There have been growing murmurs from China that the country may be getting serious about tackling climate change, and yesterday Xinhua News Agency announced that:
China is mulling stricter taxation policies for environmental and resource protection, including a tax on carbon emissions.
— Xinhua News Agency (@XHNews) February 19, 2013 
The news follows on from the Chinese government's promise earlier this month to do "whatever it takes" to cap coal use in the country . The official — albeit non-binding — target is now for coal consumption to peak at 4 billion tonnes in 2015.
The full Xinhua report on the carbon tax  is thin on details, but points to an earlier report from the Ministry of Finance which suggested "levying a carbon tax in 2012 at 10 yuan [£1.05] per tonne of carbon dioxide, as well as recommended increasing the tax to 50 yuan [£5.27] per tonne by 2020."
The New York Times' Vikas Bajaj  notes that:
China’s plan will not make a serious dent in global warming, though the tax may still have some beneficial impact within the country, where air pollution is a serious problem. A paper from  the Chinese Academy for Environmental Planning suggests that a small tax could still raise revenue and provide an incentive to reduce emissions, bolstering China’s renewable energy industry.
As much as many in the West have used the inaction of China as an excuse not to do anything about climate change ourselves, that logic has a corollary. China is such a massive nation that it is starting to be in its own interest to break the collective action problem which has plagued environmental causes forever. Its problems are compounded by the fact that not only is it heavily reliant on fossil fuels, but it uses those fuels in the most polluting manner possible. A glance at recent stories about smog in Beijing  should reveal why the government is so concerned about reducing pollution.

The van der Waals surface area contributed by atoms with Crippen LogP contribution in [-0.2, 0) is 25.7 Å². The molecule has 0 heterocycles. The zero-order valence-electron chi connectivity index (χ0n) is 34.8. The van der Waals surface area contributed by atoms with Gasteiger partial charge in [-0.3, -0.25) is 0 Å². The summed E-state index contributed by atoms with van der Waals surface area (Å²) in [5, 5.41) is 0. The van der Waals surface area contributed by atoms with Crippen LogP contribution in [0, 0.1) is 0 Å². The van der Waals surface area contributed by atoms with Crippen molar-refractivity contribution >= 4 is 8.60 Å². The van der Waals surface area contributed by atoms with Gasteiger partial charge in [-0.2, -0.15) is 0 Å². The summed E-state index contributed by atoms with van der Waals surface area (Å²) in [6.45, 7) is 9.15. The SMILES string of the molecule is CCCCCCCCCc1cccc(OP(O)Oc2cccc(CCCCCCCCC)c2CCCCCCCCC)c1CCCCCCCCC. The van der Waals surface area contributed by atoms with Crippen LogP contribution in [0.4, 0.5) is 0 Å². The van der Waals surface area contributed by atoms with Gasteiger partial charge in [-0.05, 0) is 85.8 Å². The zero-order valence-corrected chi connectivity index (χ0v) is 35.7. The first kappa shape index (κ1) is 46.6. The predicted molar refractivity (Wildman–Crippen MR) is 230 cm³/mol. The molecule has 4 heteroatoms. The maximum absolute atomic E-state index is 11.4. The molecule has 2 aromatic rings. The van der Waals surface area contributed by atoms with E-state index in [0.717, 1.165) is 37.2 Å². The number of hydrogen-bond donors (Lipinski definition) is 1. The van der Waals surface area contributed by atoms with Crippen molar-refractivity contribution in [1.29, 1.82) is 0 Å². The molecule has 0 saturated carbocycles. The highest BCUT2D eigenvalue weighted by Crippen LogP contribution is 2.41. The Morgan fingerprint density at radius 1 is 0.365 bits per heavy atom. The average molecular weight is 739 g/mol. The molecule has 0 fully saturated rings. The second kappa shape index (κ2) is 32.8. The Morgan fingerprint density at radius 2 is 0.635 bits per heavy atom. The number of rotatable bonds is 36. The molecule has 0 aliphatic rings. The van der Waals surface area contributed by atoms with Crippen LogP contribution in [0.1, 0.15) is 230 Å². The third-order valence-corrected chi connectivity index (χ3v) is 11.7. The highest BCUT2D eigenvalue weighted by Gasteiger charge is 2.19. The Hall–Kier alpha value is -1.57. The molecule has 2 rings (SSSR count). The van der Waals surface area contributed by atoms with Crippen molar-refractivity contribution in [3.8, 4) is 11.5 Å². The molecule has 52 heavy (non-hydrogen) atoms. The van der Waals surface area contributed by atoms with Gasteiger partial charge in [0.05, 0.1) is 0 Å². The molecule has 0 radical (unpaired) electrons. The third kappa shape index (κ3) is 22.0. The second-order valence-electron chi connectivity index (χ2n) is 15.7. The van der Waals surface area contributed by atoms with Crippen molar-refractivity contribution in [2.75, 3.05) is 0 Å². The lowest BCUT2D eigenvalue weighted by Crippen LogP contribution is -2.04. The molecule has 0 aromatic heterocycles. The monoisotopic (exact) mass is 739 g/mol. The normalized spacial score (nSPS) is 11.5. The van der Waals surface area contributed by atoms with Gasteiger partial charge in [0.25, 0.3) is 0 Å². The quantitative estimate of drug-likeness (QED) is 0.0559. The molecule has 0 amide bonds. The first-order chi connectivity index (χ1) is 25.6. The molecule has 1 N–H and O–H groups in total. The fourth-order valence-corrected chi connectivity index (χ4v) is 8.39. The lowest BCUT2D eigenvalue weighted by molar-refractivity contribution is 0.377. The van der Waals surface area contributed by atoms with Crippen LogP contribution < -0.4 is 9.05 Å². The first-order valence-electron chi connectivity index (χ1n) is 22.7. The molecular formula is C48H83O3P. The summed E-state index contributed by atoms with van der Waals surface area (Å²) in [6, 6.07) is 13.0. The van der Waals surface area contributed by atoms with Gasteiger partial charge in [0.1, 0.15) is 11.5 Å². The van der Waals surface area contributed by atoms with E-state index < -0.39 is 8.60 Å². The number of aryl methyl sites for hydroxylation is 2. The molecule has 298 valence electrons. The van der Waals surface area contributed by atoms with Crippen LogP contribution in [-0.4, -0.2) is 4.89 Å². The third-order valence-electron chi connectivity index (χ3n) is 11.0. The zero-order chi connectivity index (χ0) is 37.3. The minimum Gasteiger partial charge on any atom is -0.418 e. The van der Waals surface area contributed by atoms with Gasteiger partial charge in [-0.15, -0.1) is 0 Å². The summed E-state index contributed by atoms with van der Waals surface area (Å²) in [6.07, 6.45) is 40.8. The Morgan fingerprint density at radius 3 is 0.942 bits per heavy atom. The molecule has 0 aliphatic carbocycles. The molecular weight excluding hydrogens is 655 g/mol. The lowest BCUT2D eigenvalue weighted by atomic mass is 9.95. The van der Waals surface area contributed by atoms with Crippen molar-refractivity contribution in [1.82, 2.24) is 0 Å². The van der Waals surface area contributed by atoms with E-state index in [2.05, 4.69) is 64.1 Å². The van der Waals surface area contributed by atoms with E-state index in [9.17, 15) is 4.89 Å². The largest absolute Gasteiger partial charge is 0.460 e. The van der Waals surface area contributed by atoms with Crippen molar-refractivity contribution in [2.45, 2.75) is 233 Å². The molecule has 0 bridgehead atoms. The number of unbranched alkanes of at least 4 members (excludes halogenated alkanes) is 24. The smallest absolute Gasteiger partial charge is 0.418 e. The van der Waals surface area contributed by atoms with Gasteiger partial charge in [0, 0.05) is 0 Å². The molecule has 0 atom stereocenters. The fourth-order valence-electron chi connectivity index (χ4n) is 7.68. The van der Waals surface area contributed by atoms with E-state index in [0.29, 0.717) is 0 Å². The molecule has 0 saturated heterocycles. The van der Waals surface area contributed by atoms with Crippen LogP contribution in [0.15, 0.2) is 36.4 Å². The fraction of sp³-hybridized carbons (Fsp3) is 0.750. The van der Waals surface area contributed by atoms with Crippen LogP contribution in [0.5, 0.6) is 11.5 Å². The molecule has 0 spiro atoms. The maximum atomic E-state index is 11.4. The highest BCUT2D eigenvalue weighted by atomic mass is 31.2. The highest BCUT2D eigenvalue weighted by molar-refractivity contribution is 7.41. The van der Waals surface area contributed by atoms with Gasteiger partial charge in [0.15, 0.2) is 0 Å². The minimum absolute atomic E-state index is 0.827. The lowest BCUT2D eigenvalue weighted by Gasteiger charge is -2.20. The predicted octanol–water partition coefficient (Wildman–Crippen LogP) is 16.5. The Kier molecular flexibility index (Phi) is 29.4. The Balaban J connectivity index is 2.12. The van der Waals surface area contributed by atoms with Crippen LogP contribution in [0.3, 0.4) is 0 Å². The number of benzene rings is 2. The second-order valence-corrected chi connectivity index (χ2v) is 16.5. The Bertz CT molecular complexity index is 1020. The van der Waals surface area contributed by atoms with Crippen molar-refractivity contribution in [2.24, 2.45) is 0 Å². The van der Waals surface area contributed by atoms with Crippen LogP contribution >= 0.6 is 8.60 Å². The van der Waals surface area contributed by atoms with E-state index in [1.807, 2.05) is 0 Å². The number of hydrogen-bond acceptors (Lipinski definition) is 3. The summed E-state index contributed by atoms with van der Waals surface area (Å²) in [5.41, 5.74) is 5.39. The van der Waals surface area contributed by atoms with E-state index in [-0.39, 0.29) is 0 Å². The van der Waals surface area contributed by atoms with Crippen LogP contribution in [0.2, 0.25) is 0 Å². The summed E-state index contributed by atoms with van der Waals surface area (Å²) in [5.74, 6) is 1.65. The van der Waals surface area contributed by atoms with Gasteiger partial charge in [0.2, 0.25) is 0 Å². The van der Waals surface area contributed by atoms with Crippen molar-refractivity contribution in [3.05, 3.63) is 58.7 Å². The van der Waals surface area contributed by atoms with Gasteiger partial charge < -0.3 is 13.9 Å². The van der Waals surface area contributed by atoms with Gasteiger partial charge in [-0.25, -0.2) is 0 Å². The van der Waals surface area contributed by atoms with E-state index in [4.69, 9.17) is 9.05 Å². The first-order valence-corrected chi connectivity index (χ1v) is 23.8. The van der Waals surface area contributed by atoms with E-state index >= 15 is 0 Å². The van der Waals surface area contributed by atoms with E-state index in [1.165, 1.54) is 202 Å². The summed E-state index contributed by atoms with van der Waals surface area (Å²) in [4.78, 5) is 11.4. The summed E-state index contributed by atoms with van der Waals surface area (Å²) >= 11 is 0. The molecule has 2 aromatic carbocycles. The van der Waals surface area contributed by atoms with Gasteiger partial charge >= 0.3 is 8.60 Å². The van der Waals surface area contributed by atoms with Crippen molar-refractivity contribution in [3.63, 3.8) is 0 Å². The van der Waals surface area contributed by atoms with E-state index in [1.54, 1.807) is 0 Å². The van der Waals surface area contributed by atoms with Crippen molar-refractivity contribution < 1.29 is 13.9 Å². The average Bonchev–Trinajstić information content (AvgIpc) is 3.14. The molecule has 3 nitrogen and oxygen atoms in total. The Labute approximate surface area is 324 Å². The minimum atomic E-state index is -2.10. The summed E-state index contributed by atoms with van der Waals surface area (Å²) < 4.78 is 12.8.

The real choice the nation is faced with is whether to do that by following the Western path, of replacing polluting fossil fuels with cleaner ones, or skip that stage altogether and move straight to renewables. That move would be reminiscent of the way that many developing nations, particularly in Africa, have skipped wired communications infrastructure entirely and moved straight to mobile phones. It has its disadvantages, of course — primarily speed and cost — but also offers a huge prize at the end of the transition: if China can become a genuine world leader in renewable technology, it would likely have the 21st century sewn-up for good.
If that is the aim, this carbon tax will only be a stepping-stone on the journey. For it to truly offset the cost of pollution (and be an externality tax , rather than just a minor penalty for emitting carbon), it would have to be set in the order of £50-£100 a tonne. But if China starts to lead the way in fighting climate change, it will make it significantly harder for the developed world to carry on abdicating its responsibility.